Bonded under the basket Gordon Bell Panthers 1981 varsity boys basketball squad remember brotherhood and glory on the hardwood
Read this article for free:
Already have an account? Log in here »
To continue reading, please subscribe with this special offer:
All-Access Digital Subscription
$1.50 for 150 days*
- Enjoy unlimited reading on winnipegfreepress.com
- Read the E-Edition, our digital replica newspaper
- Access News Break, our award-winning app
- Play interactive puzzles
*Pay $1.50 for the first 22 weeks of your subscription. After 22 weeks, price increases to the regular rate of $19.00 per month. GST will be added to each payment. Subscription can be cancelled after the first 22 weeks.
Hey there, time traveller!
This article was published 25/03/2022 (193 days ago), so information in it may no longer be current.
On a cool spring night 41 years ago, the Gordon Bell Panthers were making history.
A few newspaper clippings have survived, although the photographic evidence of their accomplishments is scarce. Further proof can be found on YouTube, where a flickering video of a basketball game played in a dimly lit Bison East Gym on March 21, 1981 has been uploaded.
Final: Gordon Bell 53, Westwood 52.
Most people don’t remember the score but they do remember the team.
A crowd of 1,795 witnessed the game and years later, whether Kevin Toney is speaking at a business seminar, grocery shopping or playing hoops with his 14-year-old son Kai, he is reminded of the Black Panthers with astonishing frequency.
“I remember that team,” perfect strangers tell Toney, who was Gordon Bell’s scrappy sixth man when they won the first provincial varsity boys basketball title in school history all those decades ago.
He is 58 years old but he can’t escape — nor does he wish to — reminders of the accomplishments of a band of brothers that also included guards Perrie Scarlett and Maurice Seales and forwards Ron Majors, Rob Baergen and Carl Kinch.
The Panthers were the first all-Black starting lineup in Manitoba history and are probably more famous for how they won. They were stylish, attacking the basket with a ferocity never witnessed before on the provincial scene and they were the best show in town.
“How could you not want to be around these guys?” says Rudy Rempel, who opted to serve as the student manager of the ’81 team. “They were just so awesome. Just to watch them and watch their interplay was quite something and it must have been intimidating for the people they played because it was as if they had come from another country or another planet.”
Despite their mythic reputation, the Panthers were firmly grounded — at least when it came to real life.
Majors, who was raised by his single mom in the West End — and “moved 40 times between (age) three and 20,” he says — admits his upbringing was challenging but speaks with pride about what they were and what they became.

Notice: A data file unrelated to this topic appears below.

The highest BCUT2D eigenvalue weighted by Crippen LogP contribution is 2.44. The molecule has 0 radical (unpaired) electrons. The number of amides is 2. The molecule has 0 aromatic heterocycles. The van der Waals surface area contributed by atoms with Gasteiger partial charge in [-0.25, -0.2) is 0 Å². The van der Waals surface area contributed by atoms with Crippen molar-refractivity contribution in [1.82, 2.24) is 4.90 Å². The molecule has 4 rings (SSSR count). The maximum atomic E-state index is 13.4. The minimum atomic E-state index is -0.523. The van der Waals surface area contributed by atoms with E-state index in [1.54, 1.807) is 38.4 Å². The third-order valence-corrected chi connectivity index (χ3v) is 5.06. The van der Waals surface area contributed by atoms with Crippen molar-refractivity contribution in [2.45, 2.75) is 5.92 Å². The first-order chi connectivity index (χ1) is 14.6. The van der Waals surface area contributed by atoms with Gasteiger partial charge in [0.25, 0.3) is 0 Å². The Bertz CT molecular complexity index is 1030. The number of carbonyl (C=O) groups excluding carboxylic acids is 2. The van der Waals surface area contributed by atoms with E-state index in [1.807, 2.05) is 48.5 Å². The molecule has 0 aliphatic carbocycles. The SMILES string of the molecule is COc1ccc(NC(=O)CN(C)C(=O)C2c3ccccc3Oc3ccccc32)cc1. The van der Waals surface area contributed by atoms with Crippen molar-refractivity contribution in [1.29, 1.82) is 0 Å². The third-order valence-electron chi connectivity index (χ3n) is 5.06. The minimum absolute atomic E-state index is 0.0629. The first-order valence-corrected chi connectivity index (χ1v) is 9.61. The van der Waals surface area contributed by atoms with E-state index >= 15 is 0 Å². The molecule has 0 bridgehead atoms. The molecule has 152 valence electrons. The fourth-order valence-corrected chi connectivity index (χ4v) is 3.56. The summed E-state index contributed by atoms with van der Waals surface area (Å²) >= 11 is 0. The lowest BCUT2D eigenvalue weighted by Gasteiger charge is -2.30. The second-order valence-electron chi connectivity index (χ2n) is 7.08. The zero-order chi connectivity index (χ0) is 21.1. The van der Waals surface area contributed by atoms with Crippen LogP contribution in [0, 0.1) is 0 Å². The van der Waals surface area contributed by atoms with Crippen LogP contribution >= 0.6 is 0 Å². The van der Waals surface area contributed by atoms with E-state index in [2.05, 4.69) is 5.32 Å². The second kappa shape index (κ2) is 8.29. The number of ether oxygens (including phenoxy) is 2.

“Being from an inner-core school here at Gordon Bell, I can honestly say the five, six core people like Mo, Kevin, Rob and me, Perrie and Carl, you couldn’t find better well-behaved and aware and just respectful young men,” says Majors, who lives in Winnipeg and works as a manager in the provincial civil service. “We never got in trouble for anything — not the greatest students at times, but basketball took us away from everything else that possibly could have put us in it in those spaces…
“If anything, that was more important than even playing basketball and winning a championship… it set us up to move on without all that other noise going on. There was a lot of negative influence or things we could have done. Basically, our gang was our team.”
● ● ●
Six years before the championship season, Rick Suffield came west looking for adventure.
He was 25, ambitious and anxious for a change of scenery. After four years of teaching and coaching at Richelieu Valley High School in McMasterville, Que., he wanted to leave a province vibrating with political and cultural tension that erupted during the 1970 October Crisis.
In fact, deputy premier Pierre Laporte was found murdered by separatist FLQ terrorists only three blocks from where Suffield lived in St. Hubert.
With political and ethnic tensions still simmering, Suffield had arranged to visit Gordon Bell High School in the spring of 1975.
The school, at the intersection of Maryland and Broadway, was in the heart of Winnipeg’s gritty inner city and had a modest athletic tradition. The football team was competitive but there wasn’t much else to get excited about. Principal Herb Lother wanted to change that.
After a 30-minute walking tour of the school building and grounds — “there are some really great athletes in Grade 7 and 8,” remarked Gordon Bell phys-ed teacher Donna Crowe as they passed through the middle school gym — Suffield sat down with Lother.
“He said, ‘I want you to come here and I want to know one thing right now: Can you turn this school into a basketball school over a period of time?’” recalls Suffield. “Well, what am I going to say? I’m young, I want a job. I said, ‘Absolutely.’
“I was probably lying through my teeth. And I didn’t know those kids at the time. I said, ‘absolutely’ because I was pretty confident at the time. He said, ‘OK, you’re hired.’”
A few months later, Suffield was learning quickly the school’s reservoir of athletic talent was brimming with potential.